And there are 24 concerts every night in 16 different cities.

And there's no search.

So you can't go in and look for Rihanna or Beyoncé. It's there to expose you to new and emerging bands or acts that you wouldn't otherwise have known about.

These are real-time concerts that are happening somewhere?

These are real.

And they're same day.

So if you want to see something tonight, go on the app.

It's included in the price.

And you just pick what you want.


So I pay an annual or monthly fee?

It's a monthly fee.

And, uh, they will give you a little bit of guidance.

They'll give you what genre it is.

So they'll give you a #BritPop.

So I may scan for those things.

And, uh, then hit -- hit the hashtag and see other acts like that.

Okay. Hooke Audio?

Yeah, Hooke Audio is super interesting.

So, you know, stereo sound has been around for decades.

And you listen back to a mono recording from the Beatles, you can totally tell the difference.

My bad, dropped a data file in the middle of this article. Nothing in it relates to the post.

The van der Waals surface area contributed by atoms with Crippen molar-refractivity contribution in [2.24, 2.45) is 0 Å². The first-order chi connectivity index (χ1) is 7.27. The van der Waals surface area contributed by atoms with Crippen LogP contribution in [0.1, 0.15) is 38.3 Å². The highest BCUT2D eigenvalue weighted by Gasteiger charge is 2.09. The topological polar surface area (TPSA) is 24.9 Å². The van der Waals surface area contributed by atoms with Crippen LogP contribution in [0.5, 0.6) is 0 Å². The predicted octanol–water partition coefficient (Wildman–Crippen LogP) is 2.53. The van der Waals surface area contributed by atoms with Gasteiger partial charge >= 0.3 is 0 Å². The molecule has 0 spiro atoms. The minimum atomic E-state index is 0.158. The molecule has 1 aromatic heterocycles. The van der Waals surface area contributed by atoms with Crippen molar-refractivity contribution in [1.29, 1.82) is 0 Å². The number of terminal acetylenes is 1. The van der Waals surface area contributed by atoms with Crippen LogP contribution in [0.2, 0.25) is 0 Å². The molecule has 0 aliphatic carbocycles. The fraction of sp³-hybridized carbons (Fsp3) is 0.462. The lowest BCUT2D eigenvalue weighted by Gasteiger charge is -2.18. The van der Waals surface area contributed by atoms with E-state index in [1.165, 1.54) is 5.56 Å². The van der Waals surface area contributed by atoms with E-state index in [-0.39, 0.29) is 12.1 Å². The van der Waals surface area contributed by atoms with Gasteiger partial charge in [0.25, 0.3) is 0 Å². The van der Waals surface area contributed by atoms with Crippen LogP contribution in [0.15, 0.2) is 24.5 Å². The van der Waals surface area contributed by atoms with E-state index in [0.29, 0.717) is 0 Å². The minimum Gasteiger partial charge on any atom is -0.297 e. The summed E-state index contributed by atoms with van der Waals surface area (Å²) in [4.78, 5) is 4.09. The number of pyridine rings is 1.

Hooke Audio is... It looks and feels just like a regular set of wireless headphones.

And you can listen to music to it.

But what's special is that it captures sound in what they call binaural mode.

And it basically gives you a 360, uh, you know, vision or sound of whatever you're recording.

So even on your iPhone, if you are recording using these instead of the little microphone, you get to really hear everything that's going on around you.

You know, they have a sample on their website of Mardi Gras.

And you can stand there.

And there's a brass band walking down Bourbon Street.

And you can hear it as it passes.

And you can hear the people shouting and singing and clapping on this side around you.

So it's not just left and right.

It's really all around you.

So, really, it's almost like dual microphones in the earphones.

It's exactly like that.

And because of the technology, it can triangulate and give you, you know, really discrete positioning.

So you hear where the sound is coming from.


Speaking of positioning, the next one is Jaunt.

Now, I've seen these on a concert stage.

But I didn't know they were in the audio and the music business.

Yeah. They... It is used for a lot of things.

And it is particularly well suited for audio.